Now that the Nexus 6 has launched on three of the five announced carriers, it's time to do a little comparison. Nexus hardcores like their device pure, unlocked, and free of all carrier intervention and bloatware. The problem is, Google Play and Motorola both only sell the device at full price, which starts at $649 USD for a 32 GB model. A lot of people will no-doubt find it difficult to come up with that kind of cash all at once.
The Fire TV Stick is a slimmed-down version of the Fire TV streaming device, and Amazon's answer to the Chromecast. It's also sold out until January 15th on Amazon.com, no doubt due to the massive amount of Amazon Prime users who have taken advantage of the 50% off promotion. But if you're hunting for one for yourself or for a present, Best Buy has it in stock right now, and at a significant discount.
The Federal Communications Commission has been taking some quite visible actions to keep American carriers in line. Chairman Tom Wheeler took Verizon to task about its plans to throttle unlimited data users, which it then scrapped. The FCC assisted the Federal Trade Commission in its case against AT&T for throttling "unlimited" customers. Today the FCC announced that T-Mobile will report more accurate data speeds to customers who are being actively slowed down.
You don't need a lot of money to get your hands on Android 5.0. You don't need a current device, either. The Nexus 4 and 2012 Nexus 7, despite being over two years old at this point, both get to taste Lollipop.
Picking up either of these devices is one of the more affordable ways to play around with Google's latest software. But Expansys USA is holding a blowout sale where it will let you digitally walk out with both devices for as low as $159.99.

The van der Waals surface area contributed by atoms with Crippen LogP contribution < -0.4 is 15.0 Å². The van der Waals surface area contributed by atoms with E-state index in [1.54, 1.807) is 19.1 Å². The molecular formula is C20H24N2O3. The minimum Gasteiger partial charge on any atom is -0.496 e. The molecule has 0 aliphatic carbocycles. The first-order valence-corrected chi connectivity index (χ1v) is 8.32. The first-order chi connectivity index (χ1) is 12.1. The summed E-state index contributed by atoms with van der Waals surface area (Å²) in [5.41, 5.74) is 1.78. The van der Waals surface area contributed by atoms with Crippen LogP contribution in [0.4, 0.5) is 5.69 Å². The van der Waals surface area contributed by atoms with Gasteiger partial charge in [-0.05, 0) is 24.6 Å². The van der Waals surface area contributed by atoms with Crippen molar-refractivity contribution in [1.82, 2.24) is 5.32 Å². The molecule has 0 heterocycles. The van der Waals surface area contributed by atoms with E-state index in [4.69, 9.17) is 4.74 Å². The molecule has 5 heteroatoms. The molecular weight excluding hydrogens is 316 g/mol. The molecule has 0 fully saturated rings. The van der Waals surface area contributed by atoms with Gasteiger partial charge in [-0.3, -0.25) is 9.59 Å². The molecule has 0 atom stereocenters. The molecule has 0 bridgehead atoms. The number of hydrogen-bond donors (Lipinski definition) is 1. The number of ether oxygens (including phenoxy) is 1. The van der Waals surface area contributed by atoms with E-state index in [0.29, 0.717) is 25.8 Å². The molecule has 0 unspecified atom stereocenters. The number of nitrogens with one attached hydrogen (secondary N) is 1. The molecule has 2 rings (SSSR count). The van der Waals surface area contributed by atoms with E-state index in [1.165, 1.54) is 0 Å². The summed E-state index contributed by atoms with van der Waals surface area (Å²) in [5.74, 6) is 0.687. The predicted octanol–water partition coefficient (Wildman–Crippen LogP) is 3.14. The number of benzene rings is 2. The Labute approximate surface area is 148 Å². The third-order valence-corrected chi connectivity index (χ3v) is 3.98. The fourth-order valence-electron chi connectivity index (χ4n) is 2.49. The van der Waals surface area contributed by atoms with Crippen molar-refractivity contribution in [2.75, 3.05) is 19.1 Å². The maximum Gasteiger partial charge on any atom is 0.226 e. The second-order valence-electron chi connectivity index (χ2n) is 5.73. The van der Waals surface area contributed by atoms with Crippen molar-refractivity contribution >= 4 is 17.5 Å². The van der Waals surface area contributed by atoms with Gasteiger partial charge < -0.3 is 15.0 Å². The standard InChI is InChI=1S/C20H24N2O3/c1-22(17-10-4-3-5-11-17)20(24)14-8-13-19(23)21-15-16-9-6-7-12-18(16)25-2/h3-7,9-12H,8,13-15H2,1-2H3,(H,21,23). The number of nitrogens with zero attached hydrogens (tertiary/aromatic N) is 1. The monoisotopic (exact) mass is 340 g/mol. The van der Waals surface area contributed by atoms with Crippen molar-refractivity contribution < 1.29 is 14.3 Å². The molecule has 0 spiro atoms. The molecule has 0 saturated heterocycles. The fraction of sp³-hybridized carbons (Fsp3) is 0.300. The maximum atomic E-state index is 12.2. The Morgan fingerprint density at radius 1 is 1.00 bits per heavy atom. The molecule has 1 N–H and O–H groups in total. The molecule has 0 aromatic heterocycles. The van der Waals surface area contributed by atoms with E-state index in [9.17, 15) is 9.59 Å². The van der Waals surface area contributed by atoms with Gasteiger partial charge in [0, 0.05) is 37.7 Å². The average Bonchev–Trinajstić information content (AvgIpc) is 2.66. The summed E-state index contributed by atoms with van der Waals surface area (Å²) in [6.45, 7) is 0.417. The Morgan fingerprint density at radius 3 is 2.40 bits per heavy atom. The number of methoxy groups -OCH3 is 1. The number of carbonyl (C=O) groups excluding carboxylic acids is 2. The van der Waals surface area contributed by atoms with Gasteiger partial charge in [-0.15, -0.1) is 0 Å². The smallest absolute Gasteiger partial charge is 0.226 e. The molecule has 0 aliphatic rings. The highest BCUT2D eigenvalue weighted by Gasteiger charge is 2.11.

Motorola got folks pretty excited when it started soak testing Android Lollipop for the pure edition of this year's Moto X, signaling that the update would soon arrive. It did. But not everyone bought the Moto X this way. Many Americans don't even know this is an option, instead walking into the carrier store and pointing out the phone they want to the person in the red shirt. What about them?
IP infringement and the internet have a long and storied history. Never has it been so easy to share so much so quickly so anonymously - something any college student with a campus broadband connection generally discovered as an almost dorm room rite of passage from the late 90s onward. Music, films, television, games, and other software have long been the most-pirated content categories, in turn provoking varying degrees of legal response from the industries who own and distribute such content.
Monument Valley is without a doubt one of the coolest and most innovative games to ever grace an Android device, and now there's an expansion with eight more levels to delight and entertain. The Forgotten Shores update is available in the Play Store after originally debuting in the Amazon Appstore on Friday. It's a $1.99 in-app purchase, but that seems perfectly reasonable.
Crescent Moon is a solid publisher of Android games, offering titles from a variety of developers across nearly every genre. Today it's the latest company to partner with Humble, offering an impressive collection of Android games in a DRM-free format with a "pay what you want" structure. Four of the games included in today's bundle can't be had on the Play Store, at least at the moment. Right now you can pay $8 to get all ten titles, and more are on the way.
These days, there are tons of way to store files. Locally, in the cloud, on the network...or any combination of those. Personally, I'm a cloud storage kind of guy - ever since Dropbox and Drive have been a thing, I've relied on them to keep everything in sync across all of my computers and mobile devices. Keeping my most-used files accessible whenever and wherever I want has changed the way I use my gear (for the better).